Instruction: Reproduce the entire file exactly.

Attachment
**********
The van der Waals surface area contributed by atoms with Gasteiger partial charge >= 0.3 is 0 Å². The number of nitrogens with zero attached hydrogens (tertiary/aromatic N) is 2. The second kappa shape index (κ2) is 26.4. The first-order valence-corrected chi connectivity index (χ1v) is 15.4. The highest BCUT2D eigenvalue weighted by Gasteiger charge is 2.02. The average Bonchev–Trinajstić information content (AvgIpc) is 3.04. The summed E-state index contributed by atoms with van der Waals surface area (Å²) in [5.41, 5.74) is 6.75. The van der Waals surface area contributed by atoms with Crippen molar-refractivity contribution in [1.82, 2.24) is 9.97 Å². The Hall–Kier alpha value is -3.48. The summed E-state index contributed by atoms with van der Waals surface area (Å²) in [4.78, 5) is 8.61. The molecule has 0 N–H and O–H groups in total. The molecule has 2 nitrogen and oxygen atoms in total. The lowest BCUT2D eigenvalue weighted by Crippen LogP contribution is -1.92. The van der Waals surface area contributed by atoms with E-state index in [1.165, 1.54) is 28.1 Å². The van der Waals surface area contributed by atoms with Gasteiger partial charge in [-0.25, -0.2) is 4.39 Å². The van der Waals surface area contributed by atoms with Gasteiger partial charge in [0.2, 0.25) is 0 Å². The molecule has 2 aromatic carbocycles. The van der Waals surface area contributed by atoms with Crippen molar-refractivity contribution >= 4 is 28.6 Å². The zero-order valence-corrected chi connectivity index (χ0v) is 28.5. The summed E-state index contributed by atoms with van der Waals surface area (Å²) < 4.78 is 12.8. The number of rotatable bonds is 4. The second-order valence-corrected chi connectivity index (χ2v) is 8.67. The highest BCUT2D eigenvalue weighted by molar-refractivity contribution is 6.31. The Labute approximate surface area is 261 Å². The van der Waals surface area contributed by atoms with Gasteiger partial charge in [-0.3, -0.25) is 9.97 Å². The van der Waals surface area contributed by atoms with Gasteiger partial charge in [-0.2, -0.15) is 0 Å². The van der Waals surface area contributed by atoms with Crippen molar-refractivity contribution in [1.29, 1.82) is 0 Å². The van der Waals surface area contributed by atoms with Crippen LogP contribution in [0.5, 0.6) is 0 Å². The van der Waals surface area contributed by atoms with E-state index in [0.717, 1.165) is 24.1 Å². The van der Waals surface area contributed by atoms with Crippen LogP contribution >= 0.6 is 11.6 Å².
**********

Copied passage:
The van der Waals surface area contributed by atoms with Gasteiger partial charge >= 0.3 is 0 Å². The number of nitrogens with zero attached hydrogens (tertiary/aromatic N) is 2. The second kappa shape index (κ2) is 26.4. The first-order valence-corrected chi connectivity index (χ1v) is 15.4. The highest BCUT2D eigenvalue weighted by Gasteiger charge is 2.02. The average Bonchev–Trinajstić information content (AvgIpc) is 3.04. The summed E-state index contributed by atoms with van der Waals surface area (Å²) in [5.41, 5.74) is 6.75. The van der Waals surface area contributed by atoms with Crippen molar-refractivity contribution in [1.82, 2.24) is 9.97 Å². The Hall–Kier alpha value is -3.48. The summed E-state index contributed by atoms with van der Waals surface area (Å²) in [4.78, 5) is 8.61. The molecule has 0 N–H and O–H groups in total. The molecule has 2 nitrogen and oxygen atoms in total. The lowest BCUT2D eigenvalue weighted by Crippen LogP contribution is -1.92. The van der Waals surface area contributed by atoms with E-state index in [1.165, 1.54) is 28.1 Å². The van der Waals surface area contributed by atoms with Gasteiger partial charge in [-0.25, -0.2) is 4.39 Å². The van der Waals surface area contributed by atoms with Gasteiger partial charge in [0.2, 0.25) is 0 Å². The molecule has 2 aromatic carbocycles. The van der Waals surface area contributed by atoms with Crippen molar-refractivity contribution >= 4 is 28.6 Å². The zero-order valence-corrected chi connectivity index (χ0v) is 28.5. The summed E-state index contributed by atoms with van der Waals surface area (Å²) < 4.78 is 12.8. The number of rotatable bonds is 4. The second-order valence-corrected chi connectivity index (χ2v) is 8.67. The highest BCUT2D eigenvalue weighted by molar-refractivity contribution is 6.31. The Labute approximate surface area is 261 Å². The van der Waals surface area contributed by atoms with Gasteiger partial charge in [-0.3, -0.25) is 9.97 Å². The van der Waals surface area contributed by atoms with Gasteiger partial charge in [-0.2, -0.15) is 0 Å². The van der Waals surface area contributed by atoms with Crippen molar-refractivity contribution in [1.29, 1.82) is 0 Å². The van der Waals surface area contributed by atoms with Crippen LogP contribution in [0.5, 0.6) is 0 Å². The van der Waals surface area contributed by atoms with E-state index in [0.717, 1.165) is 24.1 Å². The van der Waals surface area contributed by atoms with Crippen LogP contribution >= 0.6 is 11.6 Å².